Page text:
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Eating in-character for Cinderella - what would she eat?
June 11, 2012 10:39 PM   Subscribe

What would Cinderella eat?

In August, I'll be playing Cinderella in Into the Woods, and I'm beyond excited and completely committed to the role. I'm working out and doing more chores, trying to get a bit leaner, and dyeing my copper hair brown (my director wants me to be brunette, and I think dyeing my hair gives me more flexibiity than wearing a wig).

I'd like to, without harming my heath, start eating more like she would, were she real. So what does this mean - obviously salads for health, but, like, brown bread, garden vegetables? What would she drink?

I realize this is an odd question. This is mostly for fun, but it's useful to me, too. (Don't worry - I won't be sleeping on the floor or anything - I'm not that "Method." :P)

Thanks!
posted by lemoncakeisalie to Society & Culture (22 answers total) 2 users marked this as a favorite
 
Gruel.
posted by Chocolate Pickle at 10:43 PM on June 11, 2012 [16 favorites]


There are many versions of Cinderella, from different time periods and countries.

Eat whatever you normally eat and concentrate on the motivations, mindset and relationships of the character in the particular play you're in.
posted by Brandon Blatcher at 10:54 PM on June 11, 2012 [3 favorites]


I'm reading facts about Cinderella since I became curious after reading your question and learned that Cinderella served all of the animals corn in the beginning of the movie apparently, so you can always eat corn.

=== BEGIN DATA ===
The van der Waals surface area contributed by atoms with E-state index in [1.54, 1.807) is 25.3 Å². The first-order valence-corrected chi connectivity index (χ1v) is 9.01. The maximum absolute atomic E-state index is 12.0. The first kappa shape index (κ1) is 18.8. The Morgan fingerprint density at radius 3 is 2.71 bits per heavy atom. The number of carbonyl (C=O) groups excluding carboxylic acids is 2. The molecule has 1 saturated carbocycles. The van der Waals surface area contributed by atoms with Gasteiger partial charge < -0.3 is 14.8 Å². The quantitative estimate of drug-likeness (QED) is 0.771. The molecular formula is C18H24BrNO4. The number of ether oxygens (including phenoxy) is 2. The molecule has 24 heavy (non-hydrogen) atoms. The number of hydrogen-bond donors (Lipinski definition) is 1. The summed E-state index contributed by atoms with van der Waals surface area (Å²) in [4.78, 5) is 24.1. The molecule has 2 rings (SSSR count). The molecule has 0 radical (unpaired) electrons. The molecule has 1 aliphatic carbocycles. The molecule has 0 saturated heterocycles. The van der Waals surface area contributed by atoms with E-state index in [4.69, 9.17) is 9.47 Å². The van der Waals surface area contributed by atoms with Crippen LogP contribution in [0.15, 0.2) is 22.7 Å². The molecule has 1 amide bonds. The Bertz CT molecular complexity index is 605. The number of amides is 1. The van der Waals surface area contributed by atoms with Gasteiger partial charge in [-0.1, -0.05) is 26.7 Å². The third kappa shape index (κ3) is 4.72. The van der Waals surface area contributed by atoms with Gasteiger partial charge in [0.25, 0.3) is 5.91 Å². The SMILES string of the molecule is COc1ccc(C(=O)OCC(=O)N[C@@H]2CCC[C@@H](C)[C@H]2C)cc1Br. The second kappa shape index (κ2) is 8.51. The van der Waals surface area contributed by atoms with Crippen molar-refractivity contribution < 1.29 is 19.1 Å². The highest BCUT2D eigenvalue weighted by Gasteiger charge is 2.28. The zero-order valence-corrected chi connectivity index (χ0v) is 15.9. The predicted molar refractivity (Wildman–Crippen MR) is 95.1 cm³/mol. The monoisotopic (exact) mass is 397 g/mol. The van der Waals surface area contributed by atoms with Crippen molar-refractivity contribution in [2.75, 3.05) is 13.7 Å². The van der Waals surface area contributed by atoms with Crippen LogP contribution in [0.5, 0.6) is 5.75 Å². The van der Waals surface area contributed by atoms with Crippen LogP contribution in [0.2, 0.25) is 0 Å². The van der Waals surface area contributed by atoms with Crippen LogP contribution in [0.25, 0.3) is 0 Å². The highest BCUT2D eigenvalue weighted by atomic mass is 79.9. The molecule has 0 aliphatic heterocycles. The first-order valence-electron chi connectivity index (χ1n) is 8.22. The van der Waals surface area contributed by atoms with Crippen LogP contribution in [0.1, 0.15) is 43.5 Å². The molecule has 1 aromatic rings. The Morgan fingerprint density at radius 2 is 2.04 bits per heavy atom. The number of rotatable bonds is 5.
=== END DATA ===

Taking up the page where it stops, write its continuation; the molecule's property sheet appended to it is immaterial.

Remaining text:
Cinderella always had to get rid of ashes too so perhaps you can eat burnt BBQ food like hot dogs or hamburgers. I'd assume for breakfast she was given either porridge or oatmeal.

But, things changed once Cinderella found her prince charming so don't forget to eat a special meal that would be served at a banquet hall to prepare too.

Or as Brandon said, eat what you would normally eat because Cinderella probably had no choice but to eat leftover scraps of food without many options...

Good luck on your play by the way!
posted by livinglearning at 10:59 PM on June 11, 2012 [1 favorite]


@Brandon Blatcher, it's summer and I'm a student. I have so much time to focus on every part of the role. This is just a tiny detail, but my attention to tiny details is how I earned this role, and I enjoy it! :)

@livinglearning, being on a college campus, I could just eat free food whenever possible. :) Thanks!

@Chocolate Pickle, very good idea. :)
posted by lemoncakeisalie at 11:19 PM on June 11, 2012


In the fairytale book I had as a little girl, the stepsisters would give her busywork like throwing a handful of lentils into the fireplace, then having her pick out the still edible ones to make soup.

So two options there:

a) Lentil soup
b) Eat anything you want, but add ridiculous arbitrary steps to the preparation process. Eg, if you're having fruit loops you have to pick out all the blue ones first.